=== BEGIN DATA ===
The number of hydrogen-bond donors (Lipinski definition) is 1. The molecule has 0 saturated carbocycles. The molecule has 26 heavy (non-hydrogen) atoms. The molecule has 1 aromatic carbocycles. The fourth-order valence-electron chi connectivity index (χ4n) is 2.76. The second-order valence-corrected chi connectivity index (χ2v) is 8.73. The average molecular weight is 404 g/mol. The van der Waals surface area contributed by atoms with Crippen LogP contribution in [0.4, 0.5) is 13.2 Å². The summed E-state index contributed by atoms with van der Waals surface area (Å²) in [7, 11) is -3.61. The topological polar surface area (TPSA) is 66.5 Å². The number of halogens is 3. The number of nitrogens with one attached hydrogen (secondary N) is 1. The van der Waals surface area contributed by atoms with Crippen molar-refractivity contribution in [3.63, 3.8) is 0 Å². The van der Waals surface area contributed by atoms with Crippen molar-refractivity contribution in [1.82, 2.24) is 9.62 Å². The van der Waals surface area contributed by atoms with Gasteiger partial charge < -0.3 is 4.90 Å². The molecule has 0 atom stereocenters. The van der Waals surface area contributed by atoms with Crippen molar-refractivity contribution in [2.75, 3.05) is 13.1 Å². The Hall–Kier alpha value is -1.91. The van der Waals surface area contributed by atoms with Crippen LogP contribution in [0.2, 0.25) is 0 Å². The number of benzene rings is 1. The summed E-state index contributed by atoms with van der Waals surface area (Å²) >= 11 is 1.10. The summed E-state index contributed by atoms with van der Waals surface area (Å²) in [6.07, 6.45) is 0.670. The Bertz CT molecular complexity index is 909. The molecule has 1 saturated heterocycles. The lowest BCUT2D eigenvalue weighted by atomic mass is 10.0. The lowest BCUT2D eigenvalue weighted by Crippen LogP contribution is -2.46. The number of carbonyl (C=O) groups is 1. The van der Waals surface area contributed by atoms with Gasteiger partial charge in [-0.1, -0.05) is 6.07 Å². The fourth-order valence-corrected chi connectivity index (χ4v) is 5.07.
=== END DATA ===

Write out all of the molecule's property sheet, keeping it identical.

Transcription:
The number of hydrogen-bond donors (Lipinski definition) is 1. The molecule has 0 saturated carbocycles. The molecule has 26 heavy (non-hydrogen) atoms. The molecule has 1 aromatic carbocycles. The fourth-order valence-electron chi connectivity index (χ4n) is 2.76. The second-order valence-corrected chi connectivity index (χ2v) is 8.73. The average molecular weight is 404 g/mol. The van der Waals surface area contributed by atoms with Crippen LogP contribution in [0.4, 0.5) is 13.2 Å². The summed E-state index contributed by atoms with van der Waals surface area (Å²) in [7, 11) is -3.61. The topological polar surface area (TPSA) is 66.5 Å². The number of halogens is 3. The number of nitrogens with one attached hydrogen (secondary N) is 1. The van der Waals surface area contributed by atoms with Crippen molar-refractivity contribution in [3.63, 3.8) is 0 Å². The van der Waals surface area contributed by atoms with Crippen molar-refractivity contribution in [1.82, 2.24) is 9.62 Å². The van der Waals surface area contributed by atoms with Gasteiger partial charge < -0.3 is 4.90 Å². The molecule has 0 atom stereocenters. The van der Waals surface area contributed by atoms with Crippen molar-refractivity contribution in [2.75, 3.05) is 13.1 Å². The Hall–Kier alpha value is -1.91. The van der Waals surface area contributed by atoms with Crippen LogP contribution in [0.2, 0.25) is 0 Å². The number of benzene rings is 1. The summed E-state index contributed by atoms with van der Waals surface area (Å²) >= 11 is 1.10. The summed E-state index contributed by atoms with van der Waals surface area (Å²) in [6.07, 6.45) is 0.670. The Bertz CT molecular complexity index is 909. The molecule has 1 saturated heterocycles. The lowest BCUT2D eigenvalue weighted by atomic mass is 10.0. The lowest BCUT2D eigenvalue weighted by Crippen LogP contribution is -2.46. The number of carbonyl (C=O) groups is 1. The van der Waals surface area contributed by atoms with Gasteiger partial charge in [-0.1, -0.05) is 6.07 Å². The fourth-order valence-corrected chi connectivity index (χ4v) is 5.07.